V1 comes with the entire sw suite which is normally installed on Hiby DAPs, i.e. Hiby OS, arguably the best proprietary DAP OS on the market and by far so, Hiby Music as a preloaded player app, including 10 bands internal graphical EQ, Hibiy’s amazing MSEB sound shaper, and Hiby Link Client capability.
Arid features’ list apart, a few things are worth noting that are at time so handy and so uncommon to find even on much higher end devices
- SD card indexing is quite fast ! Ok I’m accustomed to king-of-slow-slackers mr X3-III which just takes forever there, but 2 min to index a 256GB with 5000 files does not seem bad to me.
- SD card indexing is not required !! Unlike what happens on the X3, when I slap a new SD in I can opt not to update the index. I can right away “browse by folders” without waiting minutes or even a second to start playing. A small detail making a world of difference.
Once indexed (if I so choose) I can list my files by Album Name, Artist Name or Genre. Sadly, no support for important other tags such as Album Artist nor Grouping. And, there is no “search” function. All reasons that push even forward in the direction of simple folder browsing.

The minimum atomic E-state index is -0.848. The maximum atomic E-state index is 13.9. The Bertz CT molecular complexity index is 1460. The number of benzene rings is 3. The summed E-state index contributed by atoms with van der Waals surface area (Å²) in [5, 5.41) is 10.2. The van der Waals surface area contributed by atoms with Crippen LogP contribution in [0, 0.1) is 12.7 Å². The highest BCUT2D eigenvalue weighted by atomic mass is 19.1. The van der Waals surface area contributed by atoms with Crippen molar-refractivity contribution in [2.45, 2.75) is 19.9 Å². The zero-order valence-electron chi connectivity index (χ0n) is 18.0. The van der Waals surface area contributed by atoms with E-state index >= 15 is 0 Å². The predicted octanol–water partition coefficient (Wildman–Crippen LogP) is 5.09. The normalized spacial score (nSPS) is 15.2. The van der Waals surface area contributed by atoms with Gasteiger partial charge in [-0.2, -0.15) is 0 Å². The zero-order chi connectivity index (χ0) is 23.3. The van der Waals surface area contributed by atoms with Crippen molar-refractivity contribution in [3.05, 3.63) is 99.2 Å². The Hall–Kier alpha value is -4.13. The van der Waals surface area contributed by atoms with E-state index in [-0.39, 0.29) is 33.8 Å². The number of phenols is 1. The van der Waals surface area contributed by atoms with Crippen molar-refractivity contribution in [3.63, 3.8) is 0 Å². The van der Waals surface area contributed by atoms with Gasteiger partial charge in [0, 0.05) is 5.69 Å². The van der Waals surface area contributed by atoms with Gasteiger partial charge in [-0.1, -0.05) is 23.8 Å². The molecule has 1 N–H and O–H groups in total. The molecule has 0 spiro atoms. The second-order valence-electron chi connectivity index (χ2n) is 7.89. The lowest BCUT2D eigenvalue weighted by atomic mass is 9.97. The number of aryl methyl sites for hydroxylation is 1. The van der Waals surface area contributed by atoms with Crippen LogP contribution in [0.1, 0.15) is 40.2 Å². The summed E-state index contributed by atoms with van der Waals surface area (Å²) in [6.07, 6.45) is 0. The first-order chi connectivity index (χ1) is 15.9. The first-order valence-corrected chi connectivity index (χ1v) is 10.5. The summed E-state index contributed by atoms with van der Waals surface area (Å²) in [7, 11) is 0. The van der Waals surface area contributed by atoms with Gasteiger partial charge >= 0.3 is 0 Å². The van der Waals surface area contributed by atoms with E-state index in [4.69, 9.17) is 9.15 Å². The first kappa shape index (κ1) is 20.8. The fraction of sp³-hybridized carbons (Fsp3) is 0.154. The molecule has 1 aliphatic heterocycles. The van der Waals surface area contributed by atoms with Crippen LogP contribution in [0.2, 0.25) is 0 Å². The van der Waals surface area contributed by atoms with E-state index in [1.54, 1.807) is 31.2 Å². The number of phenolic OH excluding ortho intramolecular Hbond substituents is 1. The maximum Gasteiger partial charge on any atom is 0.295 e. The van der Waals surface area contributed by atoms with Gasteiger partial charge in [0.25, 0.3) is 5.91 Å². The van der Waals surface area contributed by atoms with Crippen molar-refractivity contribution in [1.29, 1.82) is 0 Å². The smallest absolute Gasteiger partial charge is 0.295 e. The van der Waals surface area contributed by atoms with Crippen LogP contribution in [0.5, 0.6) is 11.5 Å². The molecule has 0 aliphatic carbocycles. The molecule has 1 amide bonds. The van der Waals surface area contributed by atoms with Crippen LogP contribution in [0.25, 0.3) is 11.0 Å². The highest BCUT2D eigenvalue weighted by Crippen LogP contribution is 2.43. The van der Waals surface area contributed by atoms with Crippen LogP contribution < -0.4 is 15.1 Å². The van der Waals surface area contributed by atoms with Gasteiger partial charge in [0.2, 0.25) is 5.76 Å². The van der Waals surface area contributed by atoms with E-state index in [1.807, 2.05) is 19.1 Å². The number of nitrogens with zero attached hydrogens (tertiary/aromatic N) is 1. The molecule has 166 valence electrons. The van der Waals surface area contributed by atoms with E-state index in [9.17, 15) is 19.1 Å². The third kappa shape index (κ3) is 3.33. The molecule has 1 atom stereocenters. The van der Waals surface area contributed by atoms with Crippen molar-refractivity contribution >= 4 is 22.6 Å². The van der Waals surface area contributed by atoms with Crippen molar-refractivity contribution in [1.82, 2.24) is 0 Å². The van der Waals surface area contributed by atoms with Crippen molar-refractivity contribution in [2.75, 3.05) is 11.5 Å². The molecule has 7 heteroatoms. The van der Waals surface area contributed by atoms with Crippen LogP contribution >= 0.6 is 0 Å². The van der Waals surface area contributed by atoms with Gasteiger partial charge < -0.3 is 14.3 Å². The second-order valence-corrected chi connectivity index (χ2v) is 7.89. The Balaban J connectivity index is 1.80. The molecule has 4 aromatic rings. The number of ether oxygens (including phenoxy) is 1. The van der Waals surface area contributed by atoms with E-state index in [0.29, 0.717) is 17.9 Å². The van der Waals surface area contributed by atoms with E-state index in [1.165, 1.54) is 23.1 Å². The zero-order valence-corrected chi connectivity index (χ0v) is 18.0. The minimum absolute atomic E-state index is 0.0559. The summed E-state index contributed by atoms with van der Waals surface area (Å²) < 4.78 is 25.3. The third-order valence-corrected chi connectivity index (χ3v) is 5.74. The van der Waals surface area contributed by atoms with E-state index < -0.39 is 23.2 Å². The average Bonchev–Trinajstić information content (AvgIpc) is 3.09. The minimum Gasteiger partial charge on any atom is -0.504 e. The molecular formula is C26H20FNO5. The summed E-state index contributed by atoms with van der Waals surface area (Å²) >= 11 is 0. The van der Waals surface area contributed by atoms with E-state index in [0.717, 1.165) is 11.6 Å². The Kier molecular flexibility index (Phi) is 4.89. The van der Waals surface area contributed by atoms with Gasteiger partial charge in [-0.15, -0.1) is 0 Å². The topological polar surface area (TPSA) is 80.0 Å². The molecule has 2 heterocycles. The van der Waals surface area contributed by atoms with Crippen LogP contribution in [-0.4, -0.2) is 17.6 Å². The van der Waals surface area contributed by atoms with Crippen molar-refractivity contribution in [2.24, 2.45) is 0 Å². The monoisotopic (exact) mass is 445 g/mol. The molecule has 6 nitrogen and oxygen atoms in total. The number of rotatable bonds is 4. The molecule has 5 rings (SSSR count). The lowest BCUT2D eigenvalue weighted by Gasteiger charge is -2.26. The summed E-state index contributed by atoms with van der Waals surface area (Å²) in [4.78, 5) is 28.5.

Hiby Music Equaliser is… just a ten-fixed-bands graphical EQ. Not overly sophisticated at all, sliders can only be nudged in 1db increments, no preamp offset can be specified. In short: it won’t do miracles, but what it does, it does well.
A semi-hidden feature well worth noting is custom profiles. V1 EQ comes with 9 pre-named profiles: a “Custom” one, obvioulsy set on “all flat” ootb, and 8 others carrying pre-cooked eq-ing sets for Pop, Rock, etc. So far, all self-evident. What is not self-evident, or at least was not for me, is that all those profiles are indeed editable, not the Custom one only: you are free to amend each and all of them as your leisure. Sadly you can’t edit their names, so you’ll just have to separately remember what’s the real purpose of the scheme you saved under “Pop”, what under “Rock”, etc.
Way more sophisticated and interesting than the Equaliser is Hiby Music’s built-in MSEB (Mage Sound Eight Ball) sound shaper. Hiby’s definition for that is :
“a combination of multiple algorithms based on parametric equalizer (PEQ) and sound filed adjustment to create the most satisfying sound for you”
It’s supposed to be very incompetent-user-friendly and I can definitely confirm they did have a nice try there.
Irreducible nerds like me will consider it a tad “obscure”. What does each slider exactly do? I asked them. They dribbled my question:
“The MSEB system is designed around common audiophile descriptive terms of the sound. The common audiophile understanding of the terms used in the application provide the best guide to what each slider does.“
Whatever. It works very well.
Unlike EQ profiles, MSEB custom settings profiles can be named and saved, and recalled when needed. I can have one per IEM, or even one per IEM per genre. Very nice stuff.
HiBy Link works too – although I don’t find it overly useful.